Volvo's V90 Cross Country offers a more conventional, less showy alternative to that luxury SUV you might have been considering. AWD is standard of course, as is a higher ride height and a wider track. It won't get you across the Serengeti but it'll be just as capable as any luxury SUV in a snowy snap.
Not everyone wants a luxury SUV. Not even luxury SUV buyers. Volvo knows this of course, the Swedish brand being a major player in this market with its strong-selling XC90 model. Hence the company's decision to offer a more conventional alternative to buyers in this sector in the form of this V90 Cross Country variant. As you can see, this essentially is a raised version of the V90 estate with a few rugged-ised styling modifications, but you do get AWD, a feature not available with many mild hybrid variants in the standard range. And there's as much winter driving capability as you'll probably ever need. Plus, as you'd want, it remains as Swedish as meatballs and as practical as ever. The prospects then, are promising.
On paper, this V90 Cross Country should feel just like any ordinary V90 estate to drive. In practice though, it feels a little softer and more supple, though you can expect a touch more bodyroll, courtesy of the extra ride height. Ultimately, it's the kind of feel you'd get from a luxury SUV, which is presumably what Volvo was aiming at. On that subject, we should point out that AWD is standard. That might sound an obvious thing to say in relation to a car like this but the old Volvo XC70 model that this model effectively replaced was available in 2WD guise. Engine-wise, just as in mainstream versions of the standard V90, buyers get a four cylinder mild hybrid diesel unit, a 235hp B5 powerplant mated to smooth 8-speed auto transmission. There's also a couple of mild hybrid petrol options, a 250hp B5 and a 300hp B6. On the move, you aren't served up anything that encourages much driving involvement - blame the rather vague steering for that - but in compensation, there's unruffled poise and exemplary refinement. You get supple standards of ride comfort from the soft suspension too and there's the option of rear air suspension if you want it. A standard 'Drive Mode Settings' driving dynamics system allows you to tailor throttle response, steering feel and auto gearshift timings to suit the way you want to drive. And if you do push on a bit, grip and traction are actually quite impressive.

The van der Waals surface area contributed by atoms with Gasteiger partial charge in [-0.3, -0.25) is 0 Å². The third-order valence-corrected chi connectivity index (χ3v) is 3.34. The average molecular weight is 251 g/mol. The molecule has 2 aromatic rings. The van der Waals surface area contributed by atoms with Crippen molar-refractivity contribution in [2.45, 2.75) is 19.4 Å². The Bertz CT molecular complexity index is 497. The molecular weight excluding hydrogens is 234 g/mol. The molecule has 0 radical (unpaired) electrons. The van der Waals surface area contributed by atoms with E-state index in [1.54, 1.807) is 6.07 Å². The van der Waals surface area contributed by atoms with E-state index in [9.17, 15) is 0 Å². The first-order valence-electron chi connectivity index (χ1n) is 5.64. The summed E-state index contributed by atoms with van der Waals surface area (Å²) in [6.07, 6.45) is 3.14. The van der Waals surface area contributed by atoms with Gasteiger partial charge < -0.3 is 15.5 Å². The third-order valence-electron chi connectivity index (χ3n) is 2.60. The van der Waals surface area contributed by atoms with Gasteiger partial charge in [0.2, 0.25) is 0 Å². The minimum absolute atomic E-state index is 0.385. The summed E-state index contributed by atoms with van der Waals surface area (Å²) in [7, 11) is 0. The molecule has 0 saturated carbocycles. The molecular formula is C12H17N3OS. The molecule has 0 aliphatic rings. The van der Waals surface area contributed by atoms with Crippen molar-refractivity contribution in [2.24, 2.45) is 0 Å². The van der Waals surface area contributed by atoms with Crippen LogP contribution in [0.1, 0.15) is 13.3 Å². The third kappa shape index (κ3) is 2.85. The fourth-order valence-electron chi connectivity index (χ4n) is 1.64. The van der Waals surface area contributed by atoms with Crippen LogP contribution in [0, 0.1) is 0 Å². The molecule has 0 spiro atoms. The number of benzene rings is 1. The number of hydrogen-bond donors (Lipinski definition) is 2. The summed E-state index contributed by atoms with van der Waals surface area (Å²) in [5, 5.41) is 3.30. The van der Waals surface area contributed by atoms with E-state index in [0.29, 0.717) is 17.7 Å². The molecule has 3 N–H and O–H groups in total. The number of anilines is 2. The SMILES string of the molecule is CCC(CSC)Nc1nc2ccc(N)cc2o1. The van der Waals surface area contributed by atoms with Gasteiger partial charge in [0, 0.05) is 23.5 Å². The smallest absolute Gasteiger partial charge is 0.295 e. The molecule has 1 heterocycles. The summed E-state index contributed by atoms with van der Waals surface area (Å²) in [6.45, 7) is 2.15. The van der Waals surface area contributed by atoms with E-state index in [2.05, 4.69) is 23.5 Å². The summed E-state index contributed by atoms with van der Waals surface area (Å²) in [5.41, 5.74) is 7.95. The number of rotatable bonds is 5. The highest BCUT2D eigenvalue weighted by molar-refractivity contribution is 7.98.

You'll recognise this Cross Country derivative from standard V90 models by its black plastic wheel arch extensions, blacked out trim pieces and front and rear titanium skid plates. Body-coloured alternatives are available if you don't want to stand out. Look a little closer and you might spot that the ride height of this variant has been raised by 65mm, plus the front track has been widened by 20mm and the rear by 40mm. In addition, the specially designed tyres are 42mm larger in diameter. In short, this is more than just an exercise in rugged styling. Visual updates with this revised model are minor - new fog lights, a fresh spoiler design and a new lower front bumper. At the back, there's a brand-new rear light design, including full LED-powered signature lighting and a sequential turn indicator. Inside, things are exactly as they would be in any normal V90 estate. Which means you get beautiful cabin finishing and plenty of leather, classy wood and glass. As with the XC90 luxury SUV, the dash features a massive tablet-like touch screen that plays a key role in creating an interior that is modern, spacious and uncluttered. Changes made to this updated model are minor. You can now specify seats with an exclusive tailored wool blend, there's an improved version of the premium Bowers & Wilkins surround sound system and there are now double USB-C charging points in the rear. In the cargo area, there's up 1526-litres of bootspace (including underfloor storage). That's a useful figure, though is a little bit less than you'd get with rival BMW 5 Series Touring and Mercedes E-Class estate competitors. That's probably down to the stylish sloping rear glass.